How to choose the best hot water heater

With a range of hot water heating options available, what's your best bet? Learn more about combi boilers and DHW tanks, to help find out what would work best for your family.

Vitcocell 300-V DHW tank (with boiler)

Let's start with a combi system

A combi boiler, short for “combination,” offers both hot water and space heating. A combi boiler contains a plate heat exchanger, which heats water on demand. As the heat exchanger heats up the water, the boiler supplies it to your shower, sink, or other areas of the house. Because it heats water on demand, there is no storage tank like you might see in your basement now. This lack of hot water storage means that the boiler must run every time hot water is needed. A combi boiler is small – it's typically wall-mounted, and requires a very small amount of space. Want to save the basement for a game room? Then install a combi boiler in the closet to open up the floorplan for activities!
 

Boiler and separate DHW tank

On the other side of the spectrum is the more traditional option of a boiler and separate DHW (domestic hot water) storage tank. The water inside the tank is heated by the boiler, where it is stored at a heated temperature until it is used. Unlike the combi system which fires every time you turn the hot water on, a DHW tank will maintain the heat, and will typically only fire the boiler after about half the tank has been used. This can save energy, and also increase the overall lifespan of your boiler, since it doesn't need to fire each time hot water is needed. In terms of space, this boiler and tank system is closer to what you're likely used to seeing in a basement or utility room, like the example shown above. The boiler takes up some space on the floor or wall (non-combi systems are also available as wall-mounted units), and you will also need approximately 24 x 24 inches (60 x 60 cm) of floorspace for the tank.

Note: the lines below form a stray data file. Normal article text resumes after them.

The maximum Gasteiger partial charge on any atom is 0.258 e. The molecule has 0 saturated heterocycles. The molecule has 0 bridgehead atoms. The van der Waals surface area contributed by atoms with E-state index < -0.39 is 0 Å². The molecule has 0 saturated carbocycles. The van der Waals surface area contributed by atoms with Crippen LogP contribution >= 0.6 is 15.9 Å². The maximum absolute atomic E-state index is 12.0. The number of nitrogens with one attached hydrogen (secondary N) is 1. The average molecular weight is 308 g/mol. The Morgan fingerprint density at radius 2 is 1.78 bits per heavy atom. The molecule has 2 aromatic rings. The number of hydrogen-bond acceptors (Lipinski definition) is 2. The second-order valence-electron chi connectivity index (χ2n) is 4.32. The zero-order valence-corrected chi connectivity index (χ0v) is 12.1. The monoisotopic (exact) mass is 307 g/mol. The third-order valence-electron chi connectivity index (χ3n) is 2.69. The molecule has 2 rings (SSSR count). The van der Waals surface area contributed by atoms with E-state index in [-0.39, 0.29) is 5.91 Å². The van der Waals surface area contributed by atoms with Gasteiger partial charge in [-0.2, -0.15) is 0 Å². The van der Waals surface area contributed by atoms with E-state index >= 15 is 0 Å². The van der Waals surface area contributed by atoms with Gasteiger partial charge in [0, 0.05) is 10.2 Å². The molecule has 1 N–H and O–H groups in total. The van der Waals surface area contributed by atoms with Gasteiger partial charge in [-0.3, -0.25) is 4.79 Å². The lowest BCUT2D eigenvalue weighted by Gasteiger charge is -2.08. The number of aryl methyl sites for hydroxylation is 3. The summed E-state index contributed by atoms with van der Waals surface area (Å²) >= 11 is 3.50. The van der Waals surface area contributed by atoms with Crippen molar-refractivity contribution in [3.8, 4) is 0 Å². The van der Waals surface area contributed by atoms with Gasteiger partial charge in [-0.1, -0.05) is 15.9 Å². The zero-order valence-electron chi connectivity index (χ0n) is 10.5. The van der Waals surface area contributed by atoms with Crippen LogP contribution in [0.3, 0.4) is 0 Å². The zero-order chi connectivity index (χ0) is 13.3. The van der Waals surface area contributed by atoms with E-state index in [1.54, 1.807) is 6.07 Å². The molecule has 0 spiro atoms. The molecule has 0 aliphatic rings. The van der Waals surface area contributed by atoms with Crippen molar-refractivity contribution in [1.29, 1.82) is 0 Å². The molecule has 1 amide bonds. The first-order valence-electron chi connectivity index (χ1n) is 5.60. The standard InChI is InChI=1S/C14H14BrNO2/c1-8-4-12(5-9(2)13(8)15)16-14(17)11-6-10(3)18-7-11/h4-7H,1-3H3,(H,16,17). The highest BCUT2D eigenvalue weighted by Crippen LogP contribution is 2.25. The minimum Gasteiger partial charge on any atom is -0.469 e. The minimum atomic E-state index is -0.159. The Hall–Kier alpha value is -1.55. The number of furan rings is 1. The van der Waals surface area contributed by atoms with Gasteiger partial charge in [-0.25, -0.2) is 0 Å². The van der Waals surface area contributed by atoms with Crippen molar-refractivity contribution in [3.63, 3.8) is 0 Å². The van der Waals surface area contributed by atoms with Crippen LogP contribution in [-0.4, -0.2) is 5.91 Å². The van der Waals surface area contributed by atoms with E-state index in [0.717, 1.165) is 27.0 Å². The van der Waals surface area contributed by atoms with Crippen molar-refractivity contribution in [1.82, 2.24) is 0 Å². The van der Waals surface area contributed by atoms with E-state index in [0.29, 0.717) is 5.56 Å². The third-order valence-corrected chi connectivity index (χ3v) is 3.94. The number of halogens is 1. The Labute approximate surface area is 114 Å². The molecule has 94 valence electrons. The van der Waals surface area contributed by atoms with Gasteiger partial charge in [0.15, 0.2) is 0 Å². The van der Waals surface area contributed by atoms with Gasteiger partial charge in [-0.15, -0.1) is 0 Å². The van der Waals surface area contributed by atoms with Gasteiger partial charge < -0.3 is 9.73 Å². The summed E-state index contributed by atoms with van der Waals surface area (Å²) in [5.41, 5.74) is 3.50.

Image: FamVeld / Shutterstock.com

Hot water storage systems

A hot water storage system like a DHW tank allows more usable hot water to be available than a combi system. When hot water is available from the DHW tank, that water can be used, i.e. to fill up a bathtub, in a much shorter time than the 10-12 minutes it would take with a combi boiler system. The reason for this is down to the limits of a combi boiler's flow rate – it can only heat so much water at a time, regardless of how much water can move through your plumbing fixtures. This also applies to taking multiple showers at once. Because of the DHW tank's stored hot water, taking two showers at once is possible. Because a combi boiler makes the hot water as it is used, the situation may occur where the combi system is only able to keep up with a single shower at a time.

Now, what would happen if you fill your DHW tank with hot water, but the dishes are done, showers are taken, and there's no need for hot water for hours or more – wouldn't that waste the energy used to heat the water? Surprisingly, the answer is no! Hot water stored in a quality DHW tank will maintain its temperature for some time thanks to high levels of insulation, meaning that temperature loss is minimal, only about 0.7º per hour with a 42 gallon Vitocell tank. In simpler terms, the boiler only has to run two “recovery cycles” per day to maintain that hot water for immediate use.

Vitodens 100-W B1KE Series: A wall-mounted combi boiler

So what's the main takeaway?

It all depends on your individual needs. If space is the most important factor to you, then a combi boiler may be the winner. But if efficiency and flow rates of your hot water take precedence, then having a boiler and tank might be your best bet. Do some research to discover your options, find a trusted contractor (or three!) to get quotes and professional recommendations, and weigh your options to determine what will work best for your whole family for years to come. Please feel free to contact us for more information.

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